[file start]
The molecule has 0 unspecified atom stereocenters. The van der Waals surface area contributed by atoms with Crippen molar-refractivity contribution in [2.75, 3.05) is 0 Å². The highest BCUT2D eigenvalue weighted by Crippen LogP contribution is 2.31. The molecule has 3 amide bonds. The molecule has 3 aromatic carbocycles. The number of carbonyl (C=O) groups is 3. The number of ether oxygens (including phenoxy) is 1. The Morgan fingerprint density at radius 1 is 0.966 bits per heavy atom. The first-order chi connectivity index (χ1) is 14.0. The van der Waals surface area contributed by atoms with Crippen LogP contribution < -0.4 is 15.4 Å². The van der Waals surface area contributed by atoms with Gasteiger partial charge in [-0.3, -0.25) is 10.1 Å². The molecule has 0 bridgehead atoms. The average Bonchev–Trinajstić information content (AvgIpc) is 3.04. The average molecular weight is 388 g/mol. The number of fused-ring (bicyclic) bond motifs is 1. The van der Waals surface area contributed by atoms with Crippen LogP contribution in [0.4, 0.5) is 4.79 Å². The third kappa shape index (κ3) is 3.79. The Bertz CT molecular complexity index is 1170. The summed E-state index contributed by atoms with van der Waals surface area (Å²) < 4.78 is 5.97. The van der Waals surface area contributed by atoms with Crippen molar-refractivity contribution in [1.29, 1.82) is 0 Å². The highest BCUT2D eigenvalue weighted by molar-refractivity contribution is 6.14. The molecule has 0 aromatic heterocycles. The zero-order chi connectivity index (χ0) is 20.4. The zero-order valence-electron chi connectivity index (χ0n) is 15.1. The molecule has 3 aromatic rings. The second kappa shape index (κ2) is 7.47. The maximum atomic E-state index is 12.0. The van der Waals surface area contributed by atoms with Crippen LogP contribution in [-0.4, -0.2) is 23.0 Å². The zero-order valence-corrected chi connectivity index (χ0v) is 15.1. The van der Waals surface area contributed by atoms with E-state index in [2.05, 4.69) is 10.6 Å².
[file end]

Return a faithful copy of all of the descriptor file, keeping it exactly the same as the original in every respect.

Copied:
The molecule has 0 unspecified atom stereocenters. The van der Waals surface area contributed by atoms with Crippen molar-refractivity contribution in [2.75, 3.05) is 0 Å². The highest BCUT2D eigenvalue weighted by Crippen LogP contribution is 2.31. The molecule has 3 amide bonds. The molecule has 3 aromatic carbocycles. The number of carbonyl (C=O) groups is 3. The number of ether oxygens (including phenoxy) is 1. The Morgan fingerprint density at radius 1 is 0.966 bits per heavy atom. The first-order chi connectivity index (χ1) is 14.0. The van der Waals surface area contributed by atoms with Crippen LogP contribution < -0.4 is 15.4 Å². The van der Waals surface area contributed by atoms with Gasteiger partial charge in [-0.3, -0.25) is 10.1 Å². The molecule has 0 bridgehead atoms. The average Bonchev–Trinajstić information content (AvgIpc) is 3.04. The average molecular weight is 388 g/mol. The number of fused-ring (bicyclic) bond motifs is 1. The van der Waals surface area contributed by atoms with Crippen LogP contribution in [0.4, 0.5) is 4.79 Å². The third kappa shape index (κ3) is 3.79. The Bertz CT molecular complexity index is 1170. The summed E-state index contributed by atoms with van der Waals surface area (Å²) < 4.78 is 5.97. The van der Waals surface area contributed by atoms with Crippen molar-refractivity contribution in [1.29, 1.82) is 0 Å². The highest BCUT2D eigenvalue weighted by molar-refractivity contribution is 6.14. The molecule has 0 aromatic heterocycles. The zero-order chi connectivity index (χ0) is 20.4. The zero-order valence-electron chi connectivity index (χ0n) is 15.1. The molecule has 3 aromatic rings. The second kappa shape index (κ2) is 7.47. The maximum atomic E-state index is 12.0. The van der Waals surface area contributed by atoms with Crippen LogP contribution in [-0.4, -0.2) is 23.0 Å². The zero-order valence-corrected chi connectivity index (χ0v) is 15.1. The van der Waals surface area contributed by atoms with E-state index in [2.05, 4.69) is 10.6 Å².